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Jen Pollock Michel at Toronto Theology Pub

Nine years ago I started running Toronto Theology Pub. We meet five or six times a year in a local pub, share a meal together, listen to a speaker, and then discuss the topic.

I thought it would be a good time to talk about it, in part because it may be something you’d consider starting in your area too.

Why Theology Pub?

It sounds haughty, but I began Theology Pub after visiting The Eagle and Child, home of the Inklings (a writers’ group that included J.R.R. Tolkien and C.S. Lewis), in Oxford.

Theology Pub began with this post:

Here’s what I’d love to find: a group of people who get together and:

  • Eat…
  • Discuss theology…
  • Are open but orthodox…
  • Care about mission

My friend Ken Davis commented, “Why not?” That seemed to be all the encouragement I needed.

Theology Pub began with a longing, and that longing hasn’t changed. I love meeting with other believers across Toronto, sharing a meal, and discussing theology. It’s a way of satisfying both a desire for relationship and a desire for theological engagement beyond one local church.

What We Do

We’ve tried lots of things over the years, but finally settled on a rhythm and format that seem to work.

We used to show up and discuss a topic. We soon learned that we weren’t smart or engaging enough to make that work in a sustainable way.

We then started inviting speakers. We tell them that it’s the worst-paying gig they’ll ever get: we pay nothing, but we pick up the tab for their meal. We’ve never had anyone turn us down.

When I hear of a speaker that I’d like to hear, I invite them to a pub. I don’t feel the pressure to book pubs on a regular basis. I wait until I have the time and find the right speaker. Then I post it to my website, add an event to the Facebook page, send out notices to the email list we’ve built over the years, and give away tickets using Eventbrite.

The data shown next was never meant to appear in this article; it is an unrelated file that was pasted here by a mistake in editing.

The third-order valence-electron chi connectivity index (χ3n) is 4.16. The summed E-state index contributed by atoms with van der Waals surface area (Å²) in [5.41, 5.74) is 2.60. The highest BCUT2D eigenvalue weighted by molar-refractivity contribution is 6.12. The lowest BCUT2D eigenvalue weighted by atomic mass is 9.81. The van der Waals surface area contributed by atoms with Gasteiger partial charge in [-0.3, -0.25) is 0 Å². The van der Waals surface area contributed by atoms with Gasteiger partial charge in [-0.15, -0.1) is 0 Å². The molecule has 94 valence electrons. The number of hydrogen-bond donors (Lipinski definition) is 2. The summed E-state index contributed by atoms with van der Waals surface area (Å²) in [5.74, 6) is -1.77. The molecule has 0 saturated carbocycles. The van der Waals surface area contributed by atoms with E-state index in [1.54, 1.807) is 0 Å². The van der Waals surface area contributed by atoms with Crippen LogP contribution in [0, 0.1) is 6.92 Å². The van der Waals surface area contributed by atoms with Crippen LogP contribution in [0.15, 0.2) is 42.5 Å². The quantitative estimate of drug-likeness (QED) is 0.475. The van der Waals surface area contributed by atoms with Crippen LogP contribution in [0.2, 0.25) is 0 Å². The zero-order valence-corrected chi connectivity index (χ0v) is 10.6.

I then book a pub. The night of the meeting, I get there a bit early. We eat for the first hour. The speaker gives a 15-20 minute talk. We then open the floor for Q&A. We conclude the evening with a prayer, and then pass the hat to cover the speaker’s meal.

I don’t think there’s anything in my life that takes less effort. I love this. I’ve been running it long enough that it functions on autopilot, and still turns out well even with minimal effort on my part.

Reflections

I’m grateful for Theology Pub. I enjoy the evenings, and I’m stimulated by both the talks and the discussion that follows. I’ve also been encouraged to hear of some other Theology Pubs that have started up too. (Obviously, the idea wasn’t original with me.)

We’ve faced a few challenges. Finding a format that works took a few years. Originally, the group consisted of my friends. I sometimes miss those days because I miss some of those friends and the dynamic that created. There are some meetings in which I know almost nobody.

Our biggest challenge is finding a suitable space. I like to keep the meetings central and near the subway line. Many of the pubs in downtown Toronto are noisy, making it difficult to hear a speaker. Pubs with private rooms often require a minimum charge, which necessitates a group of at least 35 people. We often only get 25, which forces us to either meet in a noisy pub or to move to a location that isn’t central.

Still, it’s been worth it. Last night we had Jen Pollock Michel speak on her new book Keeping Place. Jen is an engaging speaker, and she talked about some important themes. I went home last night grateful for the discussions we shared over dinner, the new friendships I made, and for the things that I learned.

If you’re in the Toronto area, please join us. Sign up for email notices below, or follow us on Facebook or Twitter. If you’re not in Toronto, look for one in your area if it exists. It it doesn’t exist, consider starting one. I’m grateful for the experience.